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Business urgency for Human Resources to rapidly transform its role from transactional to full-fledged strategic contributor has reached the boiling point. Salaries and wages, already a top expense, are experiencing pressures to increase, with organizations looking to HR to help control the cost curve. Earlier attempts by HR to collaborate on human capital challenges have been hampered by a lingering reputation of outdated systems, overreliance on anecdotes, or resistance to change. However, technology and software innovations have stepped forward with solutions to help HR redefine the value it brings to the organization.
The recent influx of capital into HR modernization has created a gold-rush of services flocking to the HR market. Today’s market is ripe with vendors that promise to refine the crudest employee data into valuable nuggets through the power of artificial intelligence. More organizations are hiring Data Scientists or creating People Analytics functions on the heels of this “HR datafication,” trying to capitalize on technology-enabled data insights. Unfortunately, marketing materials tend to focus on the end state of fully mature analytics and blur the path leading to that stage, threatening to create leadership expectations that are high impossible to meet. The number of success stories is growing, but none have proven that HR technology alone is the magic bullet.
"Technology is connecting the work being done with the people doing the work, adding critical context to help business leaders tackle bigger challenges"
Technology has been most successful at transforming HR data into a Rosetta Stone that allows HR to initiate meaningful dialogue with the whole of the organization. The link between employees hired to perform work and the outcomes of that work is inseparable. Advancements in data visualization software have made self-service HR dashboards a nearly “out of the box” proposition, allowing HR to begin communicating in workforce facts that can more easily be translated across the business. Questions about “when” data will be available and “what” happened in the prior month are replaced with “why” are the numbers changing and “how” do we improve. This signifies a fundamental shift toward more strategic thinking, but continued success requires additional barriers to be eroded so that leaders are not restricted by traditional silos.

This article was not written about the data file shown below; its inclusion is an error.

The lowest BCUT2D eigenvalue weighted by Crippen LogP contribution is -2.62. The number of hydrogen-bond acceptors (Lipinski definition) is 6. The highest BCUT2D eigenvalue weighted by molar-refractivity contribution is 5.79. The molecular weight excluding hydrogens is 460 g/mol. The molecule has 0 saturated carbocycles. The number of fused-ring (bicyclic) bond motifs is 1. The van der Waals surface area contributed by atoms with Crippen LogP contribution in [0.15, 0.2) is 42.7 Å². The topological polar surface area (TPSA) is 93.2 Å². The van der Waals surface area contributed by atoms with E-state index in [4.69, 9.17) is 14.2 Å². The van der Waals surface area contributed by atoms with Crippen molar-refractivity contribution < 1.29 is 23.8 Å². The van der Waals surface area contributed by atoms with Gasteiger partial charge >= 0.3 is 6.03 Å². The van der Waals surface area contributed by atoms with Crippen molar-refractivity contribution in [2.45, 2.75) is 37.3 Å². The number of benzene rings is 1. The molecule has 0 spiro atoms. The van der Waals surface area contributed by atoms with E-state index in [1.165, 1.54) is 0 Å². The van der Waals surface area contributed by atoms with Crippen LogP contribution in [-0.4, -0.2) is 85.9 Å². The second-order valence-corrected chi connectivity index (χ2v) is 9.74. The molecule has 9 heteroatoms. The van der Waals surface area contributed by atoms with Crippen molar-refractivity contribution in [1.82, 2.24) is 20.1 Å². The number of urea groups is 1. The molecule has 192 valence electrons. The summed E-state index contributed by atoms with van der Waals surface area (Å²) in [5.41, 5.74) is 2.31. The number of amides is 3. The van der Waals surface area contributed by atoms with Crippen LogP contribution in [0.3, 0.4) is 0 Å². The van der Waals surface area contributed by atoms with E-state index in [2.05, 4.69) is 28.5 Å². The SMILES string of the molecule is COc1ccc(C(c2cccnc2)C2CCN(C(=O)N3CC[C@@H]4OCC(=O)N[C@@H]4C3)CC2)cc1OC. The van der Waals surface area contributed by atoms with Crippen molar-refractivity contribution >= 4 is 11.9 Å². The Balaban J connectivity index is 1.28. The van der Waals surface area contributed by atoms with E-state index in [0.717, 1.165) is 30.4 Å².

Self-service dashboards should empower leaders to access just-in-time data to take action; however, the scope of solvable problems is severely limited if the systems housing workforce data and business-outcomes data disagree on how key pieces of the organization are structured. Leaders will require context from information owned by multiple business functions if they are going to tackle more complex (and more critical) problems. This context does not typically require advanced algorithms or complicated statistics; instead, it requires standard definitions. For example, ensuring that HR and Finance agree on which departments belong to key service lines enables rationale conversations about the impact of turnover on productivity. These crucial foundational steps are part of a growing organizational data maturity that impacts not only how HR shares its data, but also how information is combined from across the organization to holistically evaluate business performance.
Technology is connecting the work being done with the people doing the work, adding critical context to help business leaders tackle bigger challenges. Cross-functional teams, now better able to incorporate additional strategic value from HR data, are working to deepen those insights by seeking standardized business definitions across the organization. This work will ensure a rock solid foundation to support new waves of technology and analytics that will allow HR to continue innovating in how the business manages its workforce.
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